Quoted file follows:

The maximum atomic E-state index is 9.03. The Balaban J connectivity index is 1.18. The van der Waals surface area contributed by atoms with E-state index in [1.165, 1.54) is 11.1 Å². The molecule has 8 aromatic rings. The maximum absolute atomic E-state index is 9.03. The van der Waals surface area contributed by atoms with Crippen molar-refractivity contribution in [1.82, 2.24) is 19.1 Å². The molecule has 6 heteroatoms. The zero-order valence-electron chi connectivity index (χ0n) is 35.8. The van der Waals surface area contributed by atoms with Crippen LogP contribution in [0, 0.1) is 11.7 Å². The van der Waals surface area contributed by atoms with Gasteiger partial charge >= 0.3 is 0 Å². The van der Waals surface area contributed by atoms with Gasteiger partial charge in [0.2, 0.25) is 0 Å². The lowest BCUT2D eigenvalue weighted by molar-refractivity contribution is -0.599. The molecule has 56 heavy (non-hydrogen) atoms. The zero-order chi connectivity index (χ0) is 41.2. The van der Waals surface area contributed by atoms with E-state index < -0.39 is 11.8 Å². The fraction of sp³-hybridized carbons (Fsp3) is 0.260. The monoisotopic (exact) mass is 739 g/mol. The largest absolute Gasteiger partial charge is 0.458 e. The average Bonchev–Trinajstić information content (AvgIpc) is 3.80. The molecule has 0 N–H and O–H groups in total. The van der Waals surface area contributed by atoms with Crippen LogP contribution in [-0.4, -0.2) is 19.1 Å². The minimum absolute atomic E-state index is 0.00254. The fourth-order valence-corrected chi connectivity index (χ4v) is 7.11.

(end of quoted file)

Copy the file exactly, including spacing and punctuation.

The maximum atomic E-state index is 9.03. The Balaban J connectivity index is 1.18. The van der Waals surface area contributed by atoms with E-state index in [1.165, 1.54) is 11.1 Å². The molecule has 8 aromatic rings. The maximum absolute atomic E-state index is 9.03. The van der Waals surface area contributed by atoms with Crippen molar-refractivity contribution in [1.82, 2.24) is 19.1 Å². The molecule has 6 heteroatoms. The zero-order valence-electron chi connectivity index (χ0n) is 35.8. The van der Waals surface area contributed by atoms with Crippen LogP contribution in [0, 0.1) is 11.7 Å². The van der Waals surface area contributed by atoms with Gasteiger partial charge >= 0.3 is 0 Å². The van der Waals surface area contributed by atoms with Gasteiger partial charge in [0.2, 0.25) is 0 Å². The lowest BCUT2D eigenvalue weighted by molar-refractivity contribution is -0.599. The molecule has 56 heavy (non-hydrogen) atoms. The zero-order chi connectivity index (χ0) is 41.2. The van der Waals surface area contributed by atoms with E-state index < -0.39 is 11.8 Å². The fraction of sp³-hybridized carbons (Fsp3) is 0.260. The monoisotopic (exact) mass is 739 g/mol. The largest absolute Gasteiger partial charge is 0.458 e. The average Bonchev–Trinajstić information content (AvgIpc) is 3.80. The molecule has 0 N–H and O–H groups in total. The van der Waals surface area contributed by atoms with Crippen LogP contribution in [-0.4, -0.2) is 19.1 Å². The minimum absolute atomic E-state index is 0.00254. The fourth-order valence-corrected chi connectivity index (χ4v) is 7.11.